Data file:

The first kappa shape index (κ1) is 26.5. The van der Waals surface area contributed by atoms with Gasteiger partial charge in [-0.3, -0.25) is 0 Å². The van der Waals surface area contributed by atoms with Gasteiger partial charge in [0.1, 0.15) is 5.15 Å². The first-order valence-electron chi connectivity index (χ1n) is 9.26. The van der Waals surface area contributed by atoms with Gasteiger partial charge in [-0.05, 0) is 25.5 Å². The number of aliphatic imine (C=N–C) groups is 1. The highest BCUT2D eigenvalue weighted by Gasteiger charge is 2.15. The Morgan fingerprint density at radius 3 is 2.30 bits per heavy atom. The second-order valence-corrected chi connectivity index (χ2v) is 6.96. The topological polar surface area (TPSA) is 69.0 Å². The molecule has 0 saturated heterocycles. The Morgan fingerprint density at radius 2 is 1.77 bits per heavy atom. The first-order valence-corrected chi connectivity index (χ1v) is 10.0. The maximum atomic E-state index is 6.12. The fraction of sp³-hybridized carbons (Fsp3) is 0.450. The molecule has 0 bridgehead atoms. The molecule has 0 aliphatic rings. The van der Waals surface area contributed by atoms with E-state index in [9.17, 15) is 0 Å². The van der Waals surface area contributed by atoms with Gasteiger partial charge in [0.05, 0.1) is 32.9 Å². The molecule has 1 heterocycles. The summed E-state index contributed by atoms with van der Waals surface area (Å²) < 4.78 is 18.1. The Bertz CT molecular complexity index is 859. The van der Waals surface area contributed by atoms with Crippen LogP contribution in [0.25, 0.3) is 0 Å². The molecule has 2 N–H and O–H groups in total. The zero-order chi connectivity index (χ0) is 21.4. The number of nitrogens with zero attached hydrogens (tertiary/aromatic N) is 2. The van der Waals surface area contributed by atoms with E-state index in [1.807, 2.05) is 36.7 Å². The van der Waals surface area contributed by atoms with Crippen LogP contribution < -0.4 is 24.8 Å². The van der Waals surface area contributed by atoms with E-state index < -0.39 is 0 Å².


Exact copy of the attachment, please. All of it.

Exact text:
The first kappa shape index (κ1) is 26.5. The van der Waals surface area contributed by atoms with Gasteiger partial charge in [-0.3, -0.25) is 0 Å². The van der Waals surface area contributed by atoms with Gasteiger partial charge in [0.1, 0.15) is 5.15 Å². The first-order valence-electron chi connectivity index (χ1n) is 9.26. The van der Waals surface area contributed by atoms with Gasteiger partial charge in [-0.05, 0) is 25.5 Å². The number of aliphatic imine (C=N–C) groups is 1. The highest BCUT2D eigenvalue weighted by Gasteiger charge is 2.15. The Morgan fingerprint density at radius 3 is 2.30 bits per heavy atom. The second-order valence-corrected chi connectivity index (χ2v) is 6.96. The topological polar surface area (TPSA) is 69.0 Å². The molecule has 0 saturated heterocycles. The Morgan fingerprint density at radius 2 is 1.77 bits per heavy atom. The first-order valence-corrected chi connectivity index (χ1v) is 10.0. The maximum atomic E-state index is 6.12. The fraction of sp³-hybridized carbons (Fsp3) is 0.450. The molecule has 0 bridgehead atoms. The molecule has 0 aliphatic rings. The van der Waals surface area contributed by atoms with E-state index in [9.17, 15) is 0 Å². The van der Waals surface area contributed by atoms with Gasteiger partial charge in [0.05, 0.1) is 32.9 Å². The molecule has 1 heterocycles. The summed E-state index contributed by atoms with van der Waals surface area (Å²) < 4.78 is 18.1. The Bertz CT molecular complexity index is 859. The van der Waals surface area contributed by atoms with Crippen LogP contribution in [0.25, 0.3) is 0 Å². The molecule has 2 N–H and O–H groups in total. The zero-order chi connectivity index (χ0) is 21.4. The number of nitrogens with zero attached hydrogens (tertiary/aromatic N) is 2. The van der Waals surface area contributed by atoms with E-state index in [1.807, 2.05) is 36.7 Å². The van der Waals surface area contributed by atoms with Crippen LogP contribution < -0.4 is 24.8 Å². The van der Waals surface area contributed by atoms with E-state index < -0.39 is 0 Å².